Police, the Mentally Ill, and How the Former Deals with the Latter

by Julianne Hing

Some unsurprising news out of San Francisco shed a little bit of light on a recent spate of fatal officer-involved shootings in the city. Turns out that last June then-San Francisco Police Chief George Gascon canceled a 9-year-old program providing 40 hours of training for city police on how to respond to crisis calls involving people with mental illness. The Bay Citizen reported this week that the program got cut in a department budget squeeze, and while the department has promised to bring some form of it, no date's been given yet.

Since June at least three mentally ill people were shot by the SFPD in separate incidents. Two were fatal. One of those killed was a 46-year-old man named Vinh Bui who was holding a knife, maybe a scalpel, when police burst into his home. They were responding to a call about an attack on a 15-year-old girl in the house. Another was Michael Lee, a 43-year-old man police also said had a history of mental illness. Lee lived in a residential hotel and neighbors complained about the nuisance his loud music was causing that day. Police entered his room, Lee apparently had a weapon on him, there was an altercation, and then they killed him.

The incident that shocked people the most was one that was caught on video last week. San Francisco police shot a man in a wheelchair after he either threw a knife or stabbed an officer in the left shoulder. Police said the man had been slashing tires in the neighborhood.

Reports like these do nothing to dispel damaging, faulty cultural assumptions that the mentally ill are more prone to violence, I know. They're not. (Thanks too to amandaw(swpa) who pointed that out on Monday.) But such deadly confrontations are not uncommon either. In California especially police have become the de facto first responders to crisis calls involving people with mental illness as a direct result of then-Gov. Reagan's shuttering of the state mental health hospitals in the 1960s. The community health centers he promised as their replacement never appeared, and attending to emergencies involving the mentally ill fell largely on police officers. Absent a massive restructuring of the mental health system, there's not much way around it. City police departments absolutely need comprehensive police training on how to interact with people who are mentally ill.

There was a time when I might have called for automatic sanctions for any officer who needlessly took a person's life. I still kind of like the idea of that, but such admittedly ignorant policy demands have come from a place of anguish in the search for a taste of cop accountability. I'm on the criminal justice beat over at Colorlines, which I've occasionally thought should be renamed the misbehaving cops beat. It's a joke, but some days I really mean it. When I was just starting out covering cop brutality I thought the issue would be so straightforward. I could find a moral center so quickly. My limited exposure to high-profile cases like Sean Bell's, Amadou Diallo's, Rodney King's -- unarmed black men brutalized or killed by police officers who were all eventually acquitted -- made the line bright and clear. So much abuse, and never any justice.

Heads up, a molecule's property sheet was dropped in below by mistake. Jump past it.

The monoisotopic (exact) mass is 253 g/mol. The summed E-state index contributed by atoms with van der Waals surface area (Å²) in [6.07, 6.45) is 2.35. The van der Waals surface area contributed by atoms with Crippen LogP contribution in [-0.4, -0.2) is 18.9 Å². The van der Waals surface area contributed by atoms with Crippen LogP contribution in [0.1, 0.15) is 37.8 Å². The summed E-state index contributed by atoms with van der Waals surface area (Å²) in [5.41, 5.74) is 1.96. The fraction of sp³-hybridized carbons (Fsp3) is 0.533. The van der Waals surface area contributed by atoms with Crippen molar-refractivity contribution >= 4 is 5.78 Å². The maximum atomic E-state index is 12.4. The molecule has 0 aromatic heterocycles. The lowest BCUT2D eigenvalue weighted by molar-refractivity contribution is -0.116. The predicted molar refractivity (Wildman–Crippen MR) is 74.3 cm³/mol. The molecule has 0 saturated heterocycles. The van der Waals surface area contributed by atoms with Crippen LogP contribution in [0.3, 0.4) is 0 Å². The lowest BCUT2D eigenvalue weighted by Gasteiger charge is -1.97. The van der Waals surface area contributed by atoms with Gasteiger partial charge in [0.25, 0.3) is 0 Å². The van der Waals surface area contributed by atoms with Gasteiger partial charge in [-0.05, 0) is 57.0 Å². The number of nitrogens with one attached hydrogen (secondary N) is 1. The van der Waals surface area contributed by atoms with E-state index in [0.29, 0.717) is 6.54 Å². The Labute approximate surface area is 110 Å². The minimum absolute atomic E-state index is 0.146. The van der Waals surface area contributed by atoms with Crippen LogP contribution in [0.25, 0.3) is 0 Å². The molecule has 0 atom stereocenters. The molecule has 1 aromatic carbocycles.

I know now it's only a part of the story.

My reporting also tells me that most cops don't fancy themselves cowboys. Punitive drug policies and harsh policing of poor communities are a product of a political culture that likes the idea of redemption, but loves the taste of blood more. Police are actors within that system, and some are as enthusiastic as others are conflicted about their role. Out on the streets they're the ones with the guns and the legal rights to use them, it's true, but police are also victims of these grave, systemic injustices. (Sometimes in very literal ways, too.) Demanding better of police means acknowledging that fact. I admit that was something of a revelation when it finally hit me, but I've tried not to forget it.

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Ta-Nehisi Coates is a national correspondent at The Atlantic, where he writes about culture, politics, and social issues. He is the author of the memoir The Beautiful Struggle.

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